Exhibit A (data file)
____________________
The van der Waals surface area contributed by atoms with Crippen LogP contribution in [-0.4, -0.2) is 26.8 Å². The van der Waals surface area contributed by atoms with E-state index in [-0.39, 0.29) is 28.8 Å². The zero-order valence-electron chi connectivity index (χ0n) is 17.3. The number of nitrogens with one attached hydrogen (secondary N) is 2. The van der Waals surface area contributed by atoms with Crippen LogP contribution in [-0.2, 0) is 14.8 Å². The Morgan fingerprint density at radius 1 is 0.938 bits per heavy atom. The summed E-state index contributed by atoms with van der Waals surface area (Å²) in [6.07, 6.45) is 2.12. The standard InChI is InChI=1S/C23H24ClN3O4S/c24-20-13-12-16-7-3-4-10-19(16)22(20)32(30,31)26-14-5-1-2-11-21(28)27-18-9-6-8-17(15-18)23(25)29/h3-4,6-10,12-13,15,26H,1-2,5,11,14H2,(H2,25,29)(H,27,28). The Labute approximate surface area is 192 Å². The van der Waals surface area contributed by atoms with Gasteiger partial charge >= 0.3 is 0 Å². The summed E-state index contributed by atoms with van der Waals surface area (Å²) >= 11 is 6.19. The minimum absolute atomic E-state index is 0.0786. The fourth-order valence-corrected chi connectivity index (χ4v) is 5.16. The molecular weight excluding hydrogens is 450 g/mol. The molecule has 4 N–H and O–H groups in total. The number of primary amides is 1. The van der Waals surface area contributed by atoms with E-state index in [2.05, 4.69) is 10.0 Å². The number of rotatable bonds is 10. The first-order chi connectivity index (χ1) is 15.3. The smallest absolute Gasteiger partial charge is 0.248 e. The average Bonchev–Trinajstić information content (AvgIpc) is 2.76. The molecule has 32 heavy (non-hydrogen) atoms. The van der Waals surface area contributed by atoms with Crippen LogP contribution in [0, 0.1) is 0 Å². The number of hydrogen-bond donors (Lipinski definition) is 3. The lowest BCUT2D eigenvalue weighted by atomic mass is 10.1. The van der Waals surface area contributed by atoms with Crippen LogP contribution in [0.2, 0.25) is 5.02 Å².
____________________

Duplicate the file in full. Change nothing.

The van der Waals surface area contributed by atoms with Crippen LogP contribution in [-0.4, -0.2) is 26.8 Å². The van der Waals surface area contributed by atoms with E-state index in [-0.39, 0.29) is 28.8 Å². The zero-order valence-electron chi connectivity index (χ0n) is 17.3. The number of nitrogens with one attached hydrogen (secondary N) is 2. The van der Waals surface area contributed by atoms with Crippen LogP contribution in [-0.2, 0) is 14.8 Å². The Morgan fingerprint density at radius 1 is 0.938 bits per heavy atom. The summed E-state index contributed by atoms with van der Waals surface area (Å²) in [6.07, 6.45) is 2.12. The standard InChI is InChI=1S/C23H24ClN3O4S/c24-20-13-12-16-7-3-4-10-19(16)22(20)32(30,31)26-14-5-1-2-11-21(28)27-18-9-6-8-17(15-18)23(25)29/h3-4,6-10,12-13,15,26H,1-2,5,11,14H2,(H2,25,29)(H,27,28). The Labute approximate surface area is 192 Å². The van der Waals surface area contributed by atoms with Gasteiger partial charge >= 0.3 is 0 Å². The summed E-state index contributed by atoms with van der Waals surface area (Å²) >= 11 is 6.19. The minimum absolute atomic E-state index is 0.0786. The fourth-order valence-corrected chi connectivity index (χ4v) is 5.16. The molecular weight excluding hydrogens is 450 g/mol. The molecule has 4 N–H and O–H groups in total. The number of primary amides is 1. The van der Waals surface area contributed by atoms with E-state index in [2.05, 4.69) is 10.0 Å². The number of rotatable bonds is 10. The first-order chi connectivity index (χ1) is 15.3. The smallest absolute Gasteiger partial charge is 0.248 e. The average Bonchev–Trinajstić information content (AvgIpc) is 2.76. The molecule has 32 heavy (non-hydrogen) atoms. The van der Waals surface area contributed by atoms with Crippen LogP contribution in [0, 0.1) is 0 Å². The number of hydrogen-bond donors (Lipinski definition) is 3. The lowest BCUT2D eigenvalue weighted by atomic mass is 10.1. The van der Waals surface area contributed by atoms with Crippen LogP contribution in [0.2, 0.25) is 5.02 Å².